Abstract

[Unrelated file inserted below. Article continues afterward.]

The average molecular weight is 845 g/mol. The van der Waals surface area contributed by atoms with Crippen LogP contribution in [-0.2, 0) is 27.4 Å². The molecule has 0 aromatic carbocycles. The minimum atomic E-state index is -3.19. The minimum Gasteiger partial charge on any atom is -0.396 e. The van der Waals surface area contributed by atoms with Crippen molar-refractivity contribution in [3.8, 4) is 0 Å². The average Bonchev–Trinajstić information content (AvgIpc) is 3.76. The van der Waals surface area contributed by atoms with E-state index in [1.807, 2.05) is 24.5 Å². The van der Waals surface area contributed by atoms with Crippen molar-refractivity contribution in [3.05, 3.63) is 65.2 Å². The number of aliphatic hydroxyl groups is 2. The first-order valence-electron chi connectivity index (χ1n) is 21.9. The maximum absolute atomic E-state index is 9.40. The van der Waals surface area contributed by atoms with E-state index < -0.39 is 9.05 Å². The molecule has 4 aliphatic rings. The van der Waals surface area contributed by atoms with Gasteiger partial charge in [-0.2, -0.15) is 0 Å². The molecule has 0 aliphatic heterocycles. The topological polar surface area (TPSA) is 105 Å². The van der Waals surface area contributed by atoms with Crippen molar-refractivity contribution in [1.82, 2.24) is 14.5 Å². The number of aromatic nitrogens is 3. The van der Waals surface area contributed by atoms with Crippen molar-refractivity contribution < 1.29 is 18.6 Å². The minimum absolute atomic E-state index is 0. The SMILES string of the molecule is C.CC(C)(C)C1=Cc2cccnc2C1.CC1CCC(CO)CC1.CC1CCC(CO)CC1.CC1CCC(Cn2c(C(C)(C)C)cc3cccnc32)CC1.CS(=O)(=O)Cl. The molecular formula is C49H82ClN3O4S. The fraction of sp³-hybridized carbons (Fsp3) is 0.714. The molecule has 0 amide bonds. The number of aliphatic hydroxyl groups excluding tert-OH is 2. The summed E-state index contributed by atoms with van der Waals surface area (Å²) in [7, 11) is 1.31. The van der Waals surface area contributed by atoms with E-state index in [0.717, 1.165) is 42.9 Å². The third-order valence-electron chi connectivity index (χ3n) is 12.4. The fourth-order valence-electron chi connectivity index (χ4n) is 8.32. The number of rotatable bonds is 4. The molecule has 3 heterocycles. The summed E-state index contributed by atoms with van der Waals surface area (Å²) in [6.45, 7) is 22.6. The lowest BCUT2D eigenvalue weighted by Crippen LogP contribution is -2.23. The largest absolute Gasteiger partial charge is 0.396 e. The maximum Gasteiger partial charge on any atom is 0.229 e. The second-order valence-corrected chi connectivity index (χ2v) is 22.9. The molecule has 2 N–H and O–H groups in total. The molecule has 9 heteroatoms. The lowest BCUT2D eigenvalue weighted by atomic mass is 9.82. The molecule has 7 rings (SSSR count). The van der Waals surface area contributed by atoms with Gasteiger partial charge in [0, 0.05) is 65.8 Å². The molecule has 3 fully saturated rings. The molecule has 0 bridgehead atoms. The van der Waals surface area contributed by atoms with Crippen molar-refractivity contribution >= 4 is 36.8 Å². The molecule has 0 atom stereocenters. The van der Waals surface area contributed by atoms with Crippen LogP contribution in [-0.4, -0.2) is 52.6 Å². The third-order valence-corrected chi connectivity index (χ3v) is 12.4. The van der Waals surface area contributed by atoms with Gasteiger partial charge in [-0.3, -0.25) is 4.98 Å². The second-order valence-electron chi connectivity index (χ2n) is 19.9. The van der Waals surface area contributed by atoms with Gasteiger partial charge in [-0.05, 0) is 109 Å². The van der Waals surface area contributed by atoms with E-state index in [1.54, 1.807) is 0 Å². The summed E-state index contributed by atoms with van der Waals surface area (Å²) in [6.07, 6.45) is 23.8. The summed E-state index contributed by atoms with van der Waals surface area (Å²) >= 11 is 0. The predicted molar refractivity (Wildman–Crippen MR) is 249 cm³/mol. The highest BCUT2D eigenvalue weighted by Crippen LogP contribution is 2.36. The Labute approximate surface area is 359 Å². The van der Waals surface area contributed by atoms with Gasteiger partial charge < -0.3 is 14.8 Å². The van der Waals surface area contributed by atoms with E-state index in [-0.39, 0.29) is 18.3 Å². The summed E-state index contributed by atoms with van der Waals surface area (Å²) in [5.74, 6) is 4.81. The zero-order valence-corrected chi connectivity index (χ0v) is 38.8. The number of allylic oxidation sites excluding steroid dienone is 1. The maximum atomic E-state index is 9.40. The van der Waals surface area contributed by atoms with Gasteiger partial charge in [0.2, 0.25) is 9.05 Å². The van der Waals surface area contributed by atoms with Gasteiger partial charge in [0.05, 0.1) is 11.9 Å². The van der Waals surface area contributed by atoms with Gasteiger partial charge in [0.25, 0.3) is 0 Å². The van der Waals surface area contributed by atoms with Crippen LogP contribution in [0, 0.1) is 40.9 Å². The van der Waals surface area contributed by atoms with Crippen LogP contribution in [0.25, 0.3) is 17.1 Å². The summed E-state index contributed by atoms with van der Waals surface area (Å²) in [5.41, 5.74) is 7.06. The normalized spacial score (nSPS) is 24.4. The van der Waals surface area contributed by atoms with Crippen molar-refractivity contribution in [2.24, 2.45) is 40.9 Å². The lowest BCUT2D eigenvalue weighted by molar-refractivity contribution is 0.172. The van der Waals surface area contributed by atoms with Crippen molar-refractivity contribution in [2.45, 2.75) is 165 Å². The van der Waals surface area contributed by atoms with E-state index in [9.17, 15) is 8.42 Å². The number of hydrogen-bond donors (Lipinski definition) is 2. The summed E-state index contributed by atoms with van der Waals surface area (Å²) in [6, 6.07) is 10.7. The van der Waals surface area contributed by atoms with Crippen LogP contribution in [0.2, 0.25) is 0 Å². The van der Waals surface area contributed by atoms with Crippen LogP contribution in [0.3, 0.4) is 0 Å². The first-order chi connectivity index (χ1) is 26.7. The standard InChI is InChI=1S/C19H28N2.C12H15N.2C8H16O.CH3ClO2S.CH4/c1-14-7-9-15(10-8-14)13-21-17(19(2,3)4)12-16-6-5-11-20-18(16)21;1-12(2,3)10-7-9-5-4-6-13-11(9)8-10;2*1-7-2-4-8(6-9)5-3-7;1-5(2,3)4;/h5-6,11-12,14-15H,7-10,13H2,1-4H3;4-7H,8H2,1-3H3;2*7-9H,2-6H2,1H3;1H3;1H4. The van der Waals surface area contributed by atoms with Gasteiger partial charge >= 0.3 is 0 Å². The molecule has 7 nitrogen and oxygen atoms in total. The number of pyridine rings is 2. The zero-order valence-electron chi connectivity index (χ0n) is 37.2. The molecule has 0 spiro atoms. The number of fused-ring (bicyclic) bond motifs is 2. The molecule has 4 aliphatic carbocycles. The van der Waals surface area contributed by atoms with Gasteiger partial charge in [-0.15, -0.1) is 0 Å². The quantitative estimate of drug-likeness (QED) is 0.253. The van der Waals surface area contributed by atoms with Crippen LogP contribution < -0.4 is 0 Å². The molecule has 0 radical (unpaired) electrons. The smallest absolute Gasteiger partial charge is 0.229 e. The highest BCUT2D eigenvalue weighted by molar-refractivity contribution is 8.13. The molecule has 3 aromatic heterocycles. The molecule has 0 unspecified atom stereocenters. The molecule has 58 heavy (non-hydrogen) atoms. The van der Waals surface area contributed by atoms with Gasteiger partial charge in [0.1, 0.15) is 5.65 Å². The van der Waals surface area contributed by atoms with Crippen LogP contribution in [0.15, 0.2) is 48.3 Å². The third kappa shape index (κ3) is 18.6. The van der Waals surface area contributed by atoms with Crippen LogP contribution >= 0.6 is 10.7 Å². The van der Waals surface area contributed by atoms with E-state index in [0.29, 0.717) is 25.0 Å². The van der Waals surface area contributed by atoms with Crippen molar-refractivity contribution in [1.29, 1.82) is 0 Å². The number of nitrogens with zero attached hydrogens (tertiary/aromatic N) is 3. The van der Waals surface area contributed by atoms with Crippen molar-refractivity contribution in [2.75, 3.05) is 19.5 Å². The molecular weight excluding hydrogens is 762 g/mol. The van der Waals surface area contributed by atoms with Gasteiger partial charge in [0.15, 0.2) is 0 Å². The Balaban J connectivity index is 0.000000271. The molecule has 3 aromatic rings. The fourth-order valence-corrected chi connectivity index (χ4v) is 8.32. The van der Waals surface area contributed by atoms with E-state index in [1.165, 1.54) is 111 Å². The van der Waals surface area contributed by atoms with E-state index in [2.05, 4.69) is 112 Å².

Cerro de los Batallones fossil sites are distinguished by large and diverse accumulations of Miocene vertebrate fauna. Little taphonomic research has been conducted on these assemblages so far, however. Results of Rare Earth Element (REE) analyses constrain diverse aspects of the taphonomic history undergone by the bones and constitute a starting point for subsequent taphonomic studies. Cerro de los Batallones localities were formed as cavities and seem to be composed of two types of assemblages that differ in their stratigraphic position, internal stratigraphic architecture, taxonomic composition and several taphonomic features. Despite these differences, chemically analyzed bones from the Batallones-1 upper and lower level assemblages exhibit undistinguishable REE patterns both within and between them. This, together with other taphonomic features, indicates that bones are autochthonous and that the depositional context remained constant during the sedimentation of the cavity filling. In addition, REE analyses are a key tool in unveiling the provenance of those fossil bones that could be regarded as allochthonous considering their peculiar macroscopic modifications. Negative Ce anomalies exhibited by isolated fossil bones lead to the proposal that the ponds that existed in the lower level of Batallones-1 were oxic. This inference clarifies the mode of accumulation of individuals in this assemblage: the carcasses did not accumulate massively over a brief period of time but rather they concentrated and, therefore, decayed over a relatively prolonged time span.

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